Strategic Capital Deployment in Today’s Environment

By Justin Salvato, Senior Partner at Kairos Investment Management Company

October 23, 2023

Not long ago, capital deployment was a more “straightforward” matter. Traditional lenders, like banks and credit unions, were hungry to back a variety of commercial real estate investments, developments, and acquisitions. Developers and investors, in turn, were encouraged by low interest rates and plenty of available liquidity to buy and build.

As we know, this is no longer the case.

Traditional lenders have significantly reduced their commercial real estate exposure. This has led to tighter lending requirements and less available debt. Furthermore, the volatile interest rate environment makes it more costly for borrowers to finance acquisitions, support developments, and refinance maturing loans.

Deals are still getting done. That said, these deals are fewer and fewer in between, and it’s taking longer to capitalize them.

Additionally, much of today’s capital deployment is taking the form of recapitalization. And that recapitalization is in the form of “rescue” capital.

Changes to the Capital Stack

Successfully supporting real estate transactions may require different forms of capital rather than traditional debt and equity. The capital stack may now have some or all of the following “layers”:

Senior debt, also called mortgage loans, is the base of the capital stack. The borrower repays senior debt regularly, regardless of how a real estate project performs. Senior debt also has the highest claim on an underlying asset if the borrower should default on loan payments.

Mezzanine debt—sometimes known as “subordinated” debt—is a form of debt that is typically secured by a lien on the underlying asset. Mezz debt lenders also receive regular repayments, regardless of asset performance. These loans essentially bridge the gap between senior debt and equity, often priced at rates three-times as high as senior debt. In some cases, they also allow the lender to convert the debt into an equity interest in a real estate project.

Equity resides at the top of a capital stack where the most risk lies for an investor. Equity involves cash or cash equivalents that developers and/or owners invest in real estate projects. Within this layer are two types of equity: preferred and common.

  1. Preferred equity sits between debt and common equity and provides regular cash flow distributions. It can offer a higher rate of return (versus senior debt) and a lower return rate than common equity. If Mezzanine debt cannot be deployed preferred equity is typically used in its place. However, in special circumstances, a deal may utilize preferred equity behind a mezzanine loan.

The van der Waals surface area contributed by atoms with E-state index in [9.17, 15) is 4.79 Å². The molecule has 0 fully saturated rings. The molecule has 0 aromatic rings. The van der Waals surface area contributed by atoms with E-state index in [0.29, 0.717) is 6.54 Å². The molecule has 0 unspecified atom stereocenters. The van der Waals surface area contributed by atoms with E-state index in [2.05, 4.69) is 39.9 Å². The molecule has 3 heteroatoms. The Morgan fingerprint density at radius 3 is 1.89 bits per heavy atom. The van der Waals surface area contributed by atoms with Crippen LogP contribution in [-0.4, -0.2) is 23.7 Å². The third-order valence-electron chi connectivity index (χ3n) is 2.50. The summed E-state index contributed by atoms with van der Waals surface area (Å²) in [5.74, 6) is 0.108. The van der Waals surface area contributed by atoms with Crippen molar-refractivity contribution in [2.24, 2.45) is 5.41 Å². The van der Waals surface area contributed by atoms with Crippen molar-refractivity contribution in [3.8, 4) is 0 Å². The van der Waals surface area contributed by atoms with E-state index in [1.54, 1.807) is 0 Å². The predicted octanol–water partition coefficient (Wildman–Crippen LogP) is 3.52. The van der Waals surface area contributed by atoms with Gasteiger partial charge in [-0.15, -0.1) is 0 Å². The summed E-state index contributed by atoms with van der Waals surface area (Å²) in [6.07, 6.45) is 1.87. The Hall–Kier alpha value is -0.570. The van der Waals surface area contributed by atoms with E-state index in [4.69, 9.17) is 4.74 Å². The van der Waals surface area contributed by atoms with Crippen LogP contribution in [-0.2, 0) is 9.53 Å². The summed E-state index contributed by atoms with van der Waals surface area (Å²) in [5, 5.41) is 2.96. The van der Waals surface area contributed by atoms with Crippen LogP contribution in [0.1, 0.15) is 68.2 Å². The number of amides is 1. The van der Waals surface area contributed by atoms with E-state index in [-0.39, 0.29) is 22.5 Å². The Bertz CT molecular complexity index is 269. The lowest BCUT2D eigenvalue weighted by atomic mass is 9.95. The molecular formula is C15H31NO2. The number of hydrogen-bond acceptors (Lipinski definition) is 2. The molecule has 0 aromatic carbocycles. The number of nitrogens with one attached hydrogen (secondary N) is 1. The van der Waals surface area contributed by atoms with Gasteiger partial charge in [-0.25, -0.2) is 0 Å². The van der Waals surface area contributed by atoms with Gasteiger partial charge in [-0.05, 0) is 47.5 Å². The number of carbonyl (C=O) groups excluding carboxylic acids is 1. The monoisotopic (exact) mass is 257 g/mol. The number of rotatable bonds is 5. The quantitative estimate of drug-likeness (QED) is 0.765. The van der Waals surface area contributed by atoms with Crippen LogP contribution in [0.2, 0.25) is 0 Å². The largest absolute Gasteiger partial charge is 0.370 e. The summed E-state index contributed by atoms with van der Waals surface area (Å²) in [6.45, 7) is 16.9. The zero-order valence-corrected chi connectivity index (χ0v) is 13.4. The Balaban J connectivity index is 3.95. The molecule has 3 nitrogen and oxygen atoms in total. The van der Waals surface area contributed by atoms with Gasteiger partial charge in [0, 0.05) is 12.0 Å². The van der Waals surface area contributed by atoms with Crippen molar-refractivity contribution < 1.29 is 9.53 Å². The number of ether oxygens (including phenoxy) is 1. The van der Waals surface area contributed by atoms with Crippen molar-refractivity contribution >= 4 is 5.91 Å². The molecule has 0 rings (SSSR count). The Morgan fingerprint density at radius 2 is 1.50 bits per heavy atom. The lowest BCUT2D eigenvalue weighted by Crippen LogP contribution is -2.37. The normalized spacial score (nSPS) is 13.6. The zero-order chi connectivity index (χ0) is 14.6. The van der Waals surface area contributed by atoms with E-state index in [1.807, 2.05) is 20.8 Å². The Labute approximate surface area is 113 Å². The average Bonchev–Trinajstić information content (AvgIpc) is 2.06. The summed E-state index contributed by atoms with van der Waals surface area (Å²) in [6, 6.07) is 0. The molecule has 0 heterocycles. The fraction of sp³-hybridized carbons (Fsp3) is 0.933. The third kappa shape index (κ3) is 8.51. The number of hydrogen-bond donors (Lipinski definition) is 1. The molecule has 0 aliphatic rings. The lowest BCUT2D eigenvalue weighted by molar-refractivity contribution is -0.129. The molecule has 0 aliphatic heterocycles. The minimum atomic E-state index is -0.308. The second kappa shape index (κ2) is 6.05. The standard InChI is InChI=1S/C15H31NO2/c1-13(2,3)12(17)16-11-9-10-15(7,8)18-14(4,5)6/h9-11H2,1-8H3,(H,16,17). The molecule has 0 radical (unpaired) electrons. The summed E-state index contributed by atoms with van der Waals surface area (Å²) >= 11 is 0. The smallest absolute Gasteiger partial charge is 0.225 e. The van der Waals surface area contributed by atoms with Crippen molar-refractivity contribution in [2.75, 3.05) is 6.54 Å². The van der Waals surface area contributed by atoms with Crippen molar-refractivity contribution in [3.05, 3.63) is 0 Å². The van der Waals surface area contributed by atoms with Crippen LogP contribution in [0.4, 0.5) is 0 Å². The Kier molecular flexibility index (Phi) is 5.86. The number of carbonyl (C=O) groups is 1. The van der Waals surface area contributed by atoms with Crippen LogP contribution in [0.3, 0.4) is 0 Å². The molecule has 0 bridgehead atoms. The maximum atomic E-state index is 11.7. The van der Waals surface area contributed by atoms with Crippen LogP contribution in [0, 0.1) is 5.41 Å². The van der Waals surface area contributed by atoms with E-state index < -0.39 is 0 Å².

2. Common equity, which tops the capital stack, has the potential for the highest returns but comes with a higher risk profile. Investors are the last to be paid if a real estate project fails.

Making an Impact and Unlocking Opportunity with Rescue Capital

During the days of plentiful and cheap capital, the senior debt “layer” was typically the largest of the capital stack. But in recent years, that top layer shrank as the mezzanine and equity layers expanded. In many cases, the mezzanine layer has grown, fueled by the need for rescue capital.

Rescue capital aims to support fundamentally sound projects that might have run into financial hiccups. Kairos has strategically deployed rescue capital in the following situations:

Projects Nearing the Finish Line

Many CRE developments commenced before inflation reared its ugly head in the form of materials cost overruns and higher labor costs. These developments might be 80%-95% or more complete in these situations, but stalled because they needed more cash.

Rescue capital can provide the necessary liquidity to get the project completed and leased up. In some cases, the lender of rescue capital can buy the project. This means that the lender both funds the completion and has an ownership stake in the property.

Projects Requiring Refinance

Plenty has been written about upcoming commercial real estate debt maturities. The issue is that much of the maturing debt will require refinancing. But two prevalent problems are that 1) fewer lenders are willing to offer capital, and 2) the current interest rate environment means capital costs more.

Rather than risking denial of their loan applications or having to add more equity to the mix, many investors and developers are instead opting for rescue capital. Such capital is provided through private vehicles, like those we manage. Unlike traditional lenders, which must adhere to various rules and regulations concerning financing, private capital is more flexible in determining loan terms, amounts, and rates.

Projects with Financial Gaps

In many cases, there can be a considerable gap in the capital stack between the shrinking senior debt and lower equity available from owners. Rescue capital can be a way to bridge that gap by providing liquidity that comes with flexible terms and rates of return.

Changing Times, Changing Capital Deployment

The capital landscape has changed in just a few short years. In that timeframe, the real estate industry has gone from plentiful senior debt to higher equity requirements, tighter lending standards and less available capital from traditional lenders. The result? Different capital deployment strategies.

In many ways, rescue capital can be an ideal tool for recapitalization. When appropriately deployed, rescue capital within the mezzanine debt portion of the capital stack can help investors maximize returns, minimize risk, and offer borrowers a much-needed financial safeguard amid the current economically volatile environment.


For questions, contact investor relations at or 949-800-8500.

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